Article by: Gary Campbell
Arm’s Gary Campbell looks back at some of the key trends for 2022 and provides insights into emerging technologies to expect in 2023.
This was the year of the developer. In recent years, Arm has laid the groundwork for developers through our Armv9 architecture and new solutions. In 2022, we’ve seen what developers can build on this technological foundation.
With silicon consumption slowing, developers are scrambling to deliver enhanced experiences across a wide range of technologies, from automotive to mobile to IoT devices, to the data centers that handle the massive amounts of data generated by all of them Connectivity can be generated.
Of course, new technology eras don’t come overnight, but 2022 was a watershed moment because of all the standards that have grown together to make the development of innovative solutions for Arm faster and more efficient. This has been particularly evident in sectors such as automotive, as software is on the rise in all aspects of the vehicle, further emphasizing the need for standardization to reduce software complexity for developers. Initiatives such as SOAFEE, for example, have made great strides in facilitating automotive developers’ experience with reference implementations and enabling software reuse.
For users, applications are a central part of the overall device experience. For example, looking at cellular, in 2022 real-world performance based on application experience, and no longer synthetic benchmarks, has come of age. This means a combination of efficiency and performance, rather than just performance alone, to define the best possible user experience. The need for power efficiency also applies to the computer infrastructure sector. The rise in energy prices and the importance of climate change have really thrown the spotlight on the traditional approach to deploying more computing power in the data center, emphasizing the need for power efficiency more than ever.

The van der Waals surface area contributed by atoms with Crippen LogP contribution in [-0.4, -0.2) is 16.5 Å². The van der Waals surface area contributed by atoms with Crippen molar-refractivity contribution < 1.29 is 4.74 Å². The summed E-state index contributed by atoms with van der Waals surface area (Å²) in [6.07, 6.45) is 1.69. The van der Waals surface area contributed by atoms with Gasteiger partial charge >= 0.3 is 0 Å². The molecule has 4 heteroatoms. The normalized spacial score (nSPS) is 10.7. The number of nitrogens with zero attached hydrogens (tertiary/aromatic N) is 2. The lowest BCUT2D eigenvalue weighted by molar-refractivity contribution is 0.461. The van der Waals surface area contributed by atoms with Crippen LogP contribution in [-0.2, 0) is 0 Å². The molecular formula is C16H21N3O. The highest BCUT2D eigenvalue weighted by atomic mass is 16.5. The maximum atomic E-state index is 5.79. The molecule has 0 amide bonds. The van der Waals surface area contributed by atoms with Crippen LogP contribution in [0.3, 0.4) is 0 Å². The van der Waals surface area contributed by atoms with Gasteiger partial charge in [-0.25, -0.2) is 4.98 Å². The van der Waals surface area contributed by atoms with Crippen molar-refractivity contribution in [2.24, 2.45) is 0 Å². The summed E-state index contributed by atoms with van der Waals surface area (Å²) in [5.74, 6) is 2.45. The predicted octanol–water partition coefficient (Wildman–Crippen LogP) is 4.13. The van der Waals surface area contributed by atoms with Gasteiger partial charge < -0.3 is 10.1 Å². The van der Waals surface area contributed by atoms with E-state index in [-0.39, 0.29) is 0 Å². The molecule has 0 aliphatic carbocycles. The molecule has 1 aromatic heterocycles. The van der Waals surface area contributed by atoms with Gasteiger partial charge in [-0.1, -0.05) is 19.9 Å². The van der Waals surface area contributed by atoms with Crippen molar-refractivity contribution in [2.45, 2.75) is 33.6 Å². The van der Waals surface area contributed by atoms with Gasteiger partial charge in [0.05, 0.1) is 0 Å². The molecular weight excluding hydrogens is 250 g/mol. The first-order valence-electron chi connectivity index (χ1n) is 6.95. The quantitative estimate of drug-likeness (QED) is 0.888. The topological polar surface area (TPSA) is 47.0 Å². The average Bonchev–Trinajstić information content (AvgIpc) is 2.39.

The mobile gaming landscape has also never been brighter and is an area where profound technical innovation took place in 2022. We’ve seen new flagship chipsets, smartphones, and features like ray tracing for ultra-realistic and immersive mobile gaming experiences. Arm even launched a brand new flagship GPU called Immortalis to meet the high demand for outstanding visual experiences.
Predictions for 2023
In the coming year we will see a renewed focus on computing power, power and thermal efficiency. We are already seeing this shift toward power and energy savings in infrastructure markets, particularly in data centers, and expect it to continue in 2023 with increasing momentum behind power efficiency.
The role of applications in redefining the user experience will also accelerate as performance metrics are built around the application experience as part of a broader industry push for “real-world performance.” The combination of efficiency and performance, not just performance alone, will set future standards.
While 2022 was a year of consolidation, I expect 2023 to be a year of innovation. The foundation has been laid over the past few years by providing the ecosystem with the tools to get creative and provide even more compelling experiences with current and future technologies. Mobile gaming is a great example, as ray tracing capabilities on mobile devices aim to enable ultra-realistic gaming experiences.
Additionally, the global demand for data to unlock autonomy, information access, and human connection remains insatiable. We believe the future is software defined – from IoT and mobile devices to the automotive industry and the broader computing infrastructure. This development underscores the importance of the relationship between hardware and software and underscores the growing need to enable developers to do their best work by minimizing the complexity that a software-defined future brings. It also means that there is a strong need for more computing power to handle all the software and data from these devices. Now more than ever, with rising energy costs and increasing focus on climate change, processing needs to be efficient – which is why the computing foundations for all these markets are being built on Arm.
As we have established with the impact of a global pandemic, the technology industry is vital to the future of society. Now is the time to define the future of computing, and 2023 holds a lot of potential for this industry to continue changing the world for the better.
About the author
Gary Campbell is Executive Vice President, Central Engineering at Arm.